Images courtesy of the NAHC Detroit Library and the GM Media Archives.
With the economy humming along, automakers saw no need to spend money on major styling improvements. Most manufacturers simply continued using their old platforms, making limited updates.
Ford revised its grille, adding a dual spinner nose and new parking lamps. Tail lamps were larger and included a quarter panel side spear that ran forward from the edge of the tail lamp. A Custom Deluxe Victoria hardtop model was added, hoping to grab some market share from Chevrolet’s very popular Bel Air hardtop. With color choices becoming a more important aspect of styling, the Victoria was offered in 10 color combinations
Chrysler did little outside, with the exceptions of a new grille and a lower and flatter hood. Its major announcement was its new 331 cubic-inch FirePower Hemi V-8 engine. Plymouth followed suit with similar front-end changes. Chrysler’s premium Imperial model had little in updated styling. It was clear that, while Chrysler had solid construction, its styling left much to be desired.
Chevrolet tweaked its look, with a more angular grille and parking lamps that were moved lower and farther outside. Buick toned down its toothy front end with a subtler grille, but its signature side chrome was kept. Its long and low convertible was especially stylish. A few remnants of 1940s’ design remained with Buick’s fastback models.
Pontiac changes were restricted to a new grille with twin vertical moldings that tipped downward as it neared the center. While Pontiac wasn’t bringing any major styling features to the table, it did have one hallmark not available on any other vehicle. Buyers could order an optional illuminated hood emblem resembling the head of Chief Pontiac, which lit up when the headlamps were turned on. And like Chevy, Pontiac had its own version of a tin woody.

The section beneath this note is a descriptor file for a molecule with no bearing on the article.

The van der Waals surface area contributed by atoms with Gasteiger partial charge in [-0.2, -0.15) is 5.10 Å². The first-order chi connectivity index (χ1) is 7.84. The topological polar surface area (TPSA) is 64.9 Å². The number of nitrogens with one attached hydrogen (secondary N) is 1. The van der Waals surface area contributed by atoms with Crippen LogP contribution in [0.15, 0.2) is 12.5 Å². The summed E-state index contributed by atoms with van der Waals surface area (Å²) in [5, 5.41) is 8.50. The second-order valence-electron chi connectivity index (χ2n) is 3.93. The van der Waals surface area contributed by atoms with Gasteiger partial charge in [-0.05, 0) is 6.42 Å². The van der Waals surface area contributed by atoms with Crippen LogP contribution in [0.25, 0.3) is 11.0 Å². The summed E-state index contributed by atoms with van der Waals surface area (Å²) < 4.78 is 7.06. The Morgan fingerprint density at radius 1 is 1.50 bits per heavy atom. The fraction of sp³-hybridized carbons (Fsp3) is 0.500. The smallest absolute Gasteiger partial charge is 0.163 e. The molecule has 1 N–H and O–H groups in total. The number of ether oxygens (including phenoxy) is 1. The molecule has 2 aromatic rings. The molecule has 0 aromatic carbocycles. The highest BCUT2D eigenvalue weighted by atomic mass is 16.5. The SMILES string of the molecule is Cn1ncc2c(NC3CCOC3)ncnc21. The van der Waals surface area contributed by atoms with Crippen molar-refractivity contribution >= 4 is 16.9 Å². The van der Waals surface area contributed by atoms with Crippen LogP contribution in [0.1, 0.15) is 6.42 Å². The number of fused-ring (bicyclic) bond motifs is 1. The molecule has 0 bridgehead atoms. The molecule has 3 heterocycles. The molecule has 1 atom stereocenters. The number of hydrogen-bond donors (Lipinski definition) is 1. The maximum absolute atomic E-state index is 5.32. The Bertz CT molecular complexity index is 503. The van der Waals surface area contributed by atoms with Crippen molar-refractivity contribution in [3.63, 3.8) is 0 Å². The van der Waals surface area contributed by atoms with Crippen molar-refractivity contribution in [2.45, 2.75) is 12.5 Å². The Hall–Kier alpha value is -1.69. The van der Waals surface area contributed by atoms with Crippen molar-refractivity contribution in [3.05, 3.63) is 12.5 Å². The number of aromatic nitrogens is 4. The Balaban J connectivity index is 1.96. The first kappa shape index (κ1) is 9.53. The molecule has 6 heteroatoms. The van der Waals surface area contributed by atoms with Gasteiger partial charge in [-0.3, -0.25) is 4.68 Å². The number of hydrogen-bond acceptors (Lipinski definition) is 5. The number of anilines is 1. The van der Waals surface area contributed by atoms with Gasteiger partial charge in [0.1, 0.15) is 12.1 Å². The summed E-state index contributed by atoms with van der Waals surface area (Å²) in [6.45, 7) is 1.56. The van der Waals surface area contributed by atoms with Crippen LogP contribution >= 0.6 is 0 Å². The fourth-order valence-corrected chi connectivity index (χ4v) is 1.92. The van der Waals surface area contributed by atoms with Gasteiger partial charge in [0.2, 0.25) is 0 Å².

Olds brightened things up somewhat, replacing the turn-down grille with a horizontal grille bar and wider grille surround, eliminating the “sad” look. Quarter panels were flattened and tail lamps higher on the quarter panel.
The few remaining independents did their best to keep up with styling trends. Hudson continued pumping out cars, but with limited funds, updates were minimal. Hudson’s Hornet was announced to much fanfare, but little in the way of futuristic styling. Unfortunately, while Hudson’s drop down body style was unique, it looked somewhat like an inverted bathtub, and even though these high-powered Hudsons would soon become the darling of the NASCAR circuit, its performance did little for sales. The Hornet helped sales reach 132,000, but it was only enough to keep Hudson in 13th place in new car sales.
Looking Back At 1951:
Direct coast to coast telephone service begins
Iran nationalizes its oil fields
President Harry S. Truman fires General Douglas MacArthur
Oscar for Best Motion Picture – An American in Paris
Cartoon show Howdy Doody airs for the first time
Stanley Cup champs – Toronto Maple Leafs
The 1950s Timeline
Introduction - 1950 - 1951 - 1952 - 1953 - 1954 - 1955 - 1956 - 1957 - 1958 - 1959
Published Dec 31st, 1969